Hogan expresses condolences after 'appalling violence' in Atlanta

Hogan expresses condolences after 'appalling violence' in Atlanta
© Greg Nash

Maryland Gov. Larry Hogan (R) on Wednesday expressed his condolences following the Tuesday night shooting spree in Atlanta that killed eight people, with six of the victims Asian American women.

"We are horrified by the appalling violence committed in Georgia, and extend our heartfelt condolences to the families of the victims," Hogan wrote in a tweet. "This is an unspeakable tragedy, and the latest in a series of attacks against Asian Americans."



A suspect is in custody after the shootings at a trio of businesses in Atlanta and nearby Cherokee County. Police have said it is "extremely likely" that the same person was responsible for all three shootings.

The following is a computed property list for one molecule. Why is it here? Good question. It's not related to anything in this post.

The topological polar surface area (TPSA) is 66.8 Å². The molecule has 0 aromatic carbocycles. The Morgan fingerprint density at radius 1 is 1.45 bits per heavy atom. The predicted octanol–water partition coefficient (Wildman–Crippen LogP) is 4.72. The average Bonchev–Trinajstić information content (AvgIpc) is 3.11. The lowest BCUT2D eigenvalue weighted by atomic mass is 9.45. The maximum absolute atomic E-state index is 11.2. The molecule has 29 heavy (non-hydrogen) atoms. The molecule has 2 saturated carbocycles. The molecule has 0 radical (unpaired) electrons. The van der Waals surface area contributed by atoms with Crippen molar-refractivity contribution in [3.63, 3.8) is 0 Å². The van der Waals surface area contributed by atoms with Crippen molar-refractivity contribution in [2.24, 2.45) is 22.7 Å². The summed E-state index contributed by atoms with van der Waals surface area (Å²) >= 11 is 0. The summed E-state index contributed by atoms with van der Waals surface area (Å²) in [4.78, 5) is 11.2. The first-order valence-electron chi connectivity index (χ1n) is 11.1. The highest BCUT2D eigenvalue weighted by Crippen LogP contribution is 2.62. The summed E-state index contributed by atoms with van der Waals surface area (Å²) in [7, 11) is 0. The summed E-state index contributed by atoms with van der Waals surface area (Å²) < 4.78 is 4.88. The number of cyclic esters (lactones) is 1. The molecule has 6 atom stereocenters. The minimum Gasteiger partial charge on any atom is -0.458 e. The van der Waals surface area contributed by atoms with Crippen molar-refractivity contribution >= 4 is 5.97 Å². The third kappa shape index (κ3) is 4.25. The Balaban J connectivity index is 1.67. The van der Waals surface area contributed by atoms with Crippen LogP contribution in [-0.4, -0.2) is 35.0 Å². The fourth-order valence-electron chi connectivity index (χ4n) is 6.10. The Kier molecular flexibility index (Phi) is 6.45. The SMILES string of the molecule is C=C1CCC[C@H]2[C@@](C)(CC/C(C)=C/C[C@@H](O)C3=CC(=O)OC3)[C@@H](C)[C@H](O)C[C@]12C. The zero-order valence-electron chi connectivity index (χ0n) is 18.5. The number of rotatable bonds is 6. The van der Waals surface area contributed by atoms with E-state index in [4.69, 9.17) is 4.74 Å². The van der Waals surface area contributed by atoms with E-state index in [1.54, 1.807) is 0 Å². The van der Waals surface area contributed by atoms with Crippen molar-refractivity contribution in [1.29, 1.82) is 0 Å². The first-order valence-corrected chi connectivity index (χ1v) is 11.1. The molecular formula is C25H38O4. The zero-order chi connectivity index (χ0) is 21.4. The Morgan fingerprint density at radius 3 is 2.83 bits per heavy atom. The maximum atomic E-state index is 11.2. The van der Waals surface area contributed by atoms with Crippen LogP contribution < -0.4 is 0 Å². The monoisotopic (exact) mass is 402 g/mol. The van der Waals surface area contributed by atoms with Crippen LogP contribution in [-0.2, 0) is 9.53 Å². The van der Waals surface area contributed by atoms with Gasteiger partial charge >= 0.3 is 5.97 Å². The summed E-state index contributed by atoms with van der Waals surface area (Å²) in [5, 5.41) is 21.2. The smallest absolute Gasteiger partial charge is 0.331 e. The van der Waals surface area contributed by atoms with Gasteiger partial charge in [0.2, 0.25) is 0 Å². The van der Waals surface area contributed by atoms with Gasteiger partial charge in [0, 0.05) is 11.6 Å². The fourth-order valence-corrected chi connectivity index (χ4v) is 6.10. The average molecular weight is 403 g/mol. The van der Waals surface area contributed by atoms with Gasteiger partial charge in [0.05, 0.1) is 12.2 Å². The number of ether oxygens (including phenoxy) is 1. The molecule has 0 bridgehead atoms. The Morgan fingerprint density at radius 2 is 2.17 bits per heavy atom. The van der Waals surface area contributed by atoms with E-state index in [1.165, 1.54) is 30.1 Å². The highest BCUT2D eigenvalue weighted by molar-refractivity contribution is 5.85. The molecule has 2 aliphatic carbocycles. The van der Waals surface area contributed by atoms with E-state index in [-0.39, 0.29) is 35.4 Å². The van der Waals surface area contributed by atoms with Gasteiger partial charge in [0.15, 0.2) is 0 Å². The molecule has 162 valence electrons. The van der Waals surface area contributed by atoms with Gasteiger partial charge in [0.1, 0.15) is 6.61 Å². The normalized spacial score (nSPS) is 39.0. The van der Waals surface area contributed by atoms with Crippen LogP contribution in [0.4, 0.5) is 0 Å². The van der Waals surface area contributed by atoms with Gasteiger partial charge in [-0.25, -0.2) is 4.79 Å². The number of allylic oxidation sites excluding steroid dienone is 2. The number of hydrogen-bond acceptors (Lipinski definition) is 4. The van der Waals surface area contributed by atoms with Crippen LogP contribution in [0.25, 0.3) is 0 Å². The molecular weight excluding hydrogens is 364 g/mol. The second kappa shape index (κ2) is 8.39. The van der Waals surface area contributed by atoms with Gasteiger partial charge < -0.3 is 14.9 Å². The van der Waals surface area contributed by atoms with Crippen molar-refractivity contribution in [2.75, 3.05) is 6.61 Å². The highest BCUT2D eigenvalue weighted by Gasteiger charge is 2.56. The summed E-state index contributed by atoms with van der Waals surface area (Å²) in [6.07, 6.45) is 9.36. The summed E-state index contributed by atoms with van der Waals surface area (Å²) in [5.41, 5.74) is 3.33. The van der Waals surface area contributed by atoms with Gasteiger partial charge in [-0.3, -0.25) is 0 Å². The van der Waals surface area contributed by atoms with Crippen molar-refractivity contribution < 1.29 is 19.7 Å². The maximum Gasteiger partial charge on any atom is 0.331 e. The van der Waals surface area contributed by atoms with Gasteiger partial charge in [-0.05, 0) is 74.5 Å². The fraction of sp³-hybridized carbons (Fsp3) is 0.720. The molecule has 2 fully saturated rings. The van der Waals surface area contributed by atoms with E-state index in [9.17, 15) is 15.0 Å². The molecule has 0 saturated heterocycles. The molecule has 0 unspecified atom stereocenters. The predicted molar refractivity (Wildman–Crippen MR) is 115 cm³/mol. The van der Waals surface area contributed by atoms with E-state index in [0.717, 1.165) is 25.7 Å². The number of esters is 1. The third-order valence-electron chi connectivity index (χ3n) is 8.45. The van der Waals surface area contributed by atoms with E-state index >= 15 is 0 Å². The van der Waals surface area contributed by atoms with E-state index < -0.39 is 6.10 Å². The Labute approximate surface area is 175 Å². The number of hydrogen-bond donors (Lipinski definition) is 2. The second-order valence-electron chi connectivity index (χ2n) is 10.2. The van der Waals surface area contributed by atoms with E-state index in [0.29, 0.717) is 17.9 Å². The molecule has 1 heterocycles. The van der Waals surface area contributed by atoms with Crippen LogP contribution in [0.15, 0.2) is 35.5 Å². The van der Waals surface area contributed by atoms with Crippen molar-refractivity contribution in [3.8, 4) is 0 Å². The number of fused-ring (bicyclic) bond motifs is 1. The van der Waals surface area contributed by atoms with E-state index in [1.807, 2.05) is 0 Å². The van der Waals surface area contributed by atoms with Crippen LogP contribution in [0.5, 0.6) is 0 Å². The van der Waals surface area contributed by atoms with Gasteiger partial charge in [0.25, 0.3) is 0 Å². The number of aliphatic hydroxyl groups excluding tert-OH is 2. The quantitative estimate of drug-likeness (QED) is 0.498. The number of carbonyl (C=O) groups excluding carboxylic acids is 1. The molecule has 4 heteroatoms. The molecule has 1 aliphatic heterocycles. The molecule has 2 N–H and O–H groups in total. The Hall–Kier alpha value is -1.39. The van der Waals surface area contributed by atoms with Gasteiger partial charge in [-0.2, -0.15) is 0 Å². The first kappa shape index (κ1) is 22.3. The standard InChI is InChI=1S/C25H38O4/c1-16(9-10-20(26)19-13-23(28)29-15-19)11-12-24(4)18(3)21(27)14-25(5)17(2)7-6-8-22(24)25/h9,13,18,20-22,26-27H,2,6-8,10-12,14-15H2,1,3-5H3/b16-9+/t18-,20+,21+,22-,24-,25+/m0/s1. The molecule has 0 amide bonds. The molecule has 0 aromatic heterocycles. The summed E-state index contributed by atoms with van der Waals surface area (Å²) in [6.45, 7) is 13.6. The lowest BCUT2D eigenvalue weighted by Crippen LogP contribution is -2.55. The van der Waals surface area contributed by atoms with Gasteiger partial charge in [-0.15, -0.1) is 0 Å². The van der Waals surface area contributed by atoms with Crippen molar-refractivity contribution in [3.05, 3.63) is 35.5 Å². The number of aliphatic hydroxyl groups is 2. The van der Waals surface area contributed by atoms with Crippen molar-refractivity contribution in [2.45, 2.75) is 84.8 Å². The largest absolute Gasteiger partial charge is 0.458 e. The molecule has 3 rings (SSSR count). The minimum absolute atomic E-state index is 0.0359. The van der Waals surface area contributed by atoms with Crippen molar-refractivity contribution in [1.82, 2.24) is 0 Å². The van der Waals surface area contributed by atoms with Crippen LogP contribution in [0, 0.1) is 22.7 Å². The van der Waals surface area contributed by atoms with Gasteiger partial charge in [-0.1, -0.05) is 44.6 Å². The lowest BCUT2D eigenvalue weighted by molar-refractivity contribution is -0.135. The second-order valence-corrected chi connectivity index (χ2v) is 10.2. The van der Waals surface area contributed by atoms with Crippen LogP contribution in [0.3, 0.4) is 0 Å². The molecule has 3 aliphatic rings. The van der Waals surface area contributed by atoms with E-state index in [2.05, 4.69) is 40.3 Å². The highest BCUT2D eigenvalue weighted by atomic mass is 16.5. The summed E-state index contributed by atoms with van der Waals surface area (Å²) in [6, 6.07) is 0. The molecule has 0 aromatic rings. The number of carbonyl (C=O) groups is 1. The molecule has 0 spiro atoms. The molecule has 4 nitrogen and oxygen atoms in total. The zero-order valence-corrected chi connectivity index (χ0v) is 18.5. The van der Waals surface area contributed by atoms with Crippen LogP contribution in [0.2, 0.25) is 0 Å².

The White House says President BidenJoe BidenBiden says Beau's assessment of first 100 days would be 'Be who you are' Biden: McCarthy's support of Cheney ouster is 'above my pay grade' Conservative group sues over prioritization of women, minorities for restaurant aid MORE has been briefed on the shootings and will later speak about the matter with Attorney General Merrick GarlandMerrick GarlandBiden officials testify that white supremacists are greatest domestic security threat Watch live: Garland testifies before Senate panel on domestic extremism The Hill's Morning Report - Presented by Facebook - Cheney poised to be ousted; Biden to host big meeting MORE and FBI Director Christopher Wray, according to the White House.

Last week, during his first prime-time address since taking office, Biden condemned the rising tide of violence against Asian Americans while speaking to the nation about the coronavirus pandemic.


Hogan on Sunday also spoke out against the recent rise in attacks against Asian Americans, calling it “unacceptable."

He also noted that his own family has faced increased discrimination during the coronavirus pandemic.

“It really has been a serious problem. My wife, my three daughters, my grandkids, all Asian, and ... they've felt some discrimination personally," Hogan said.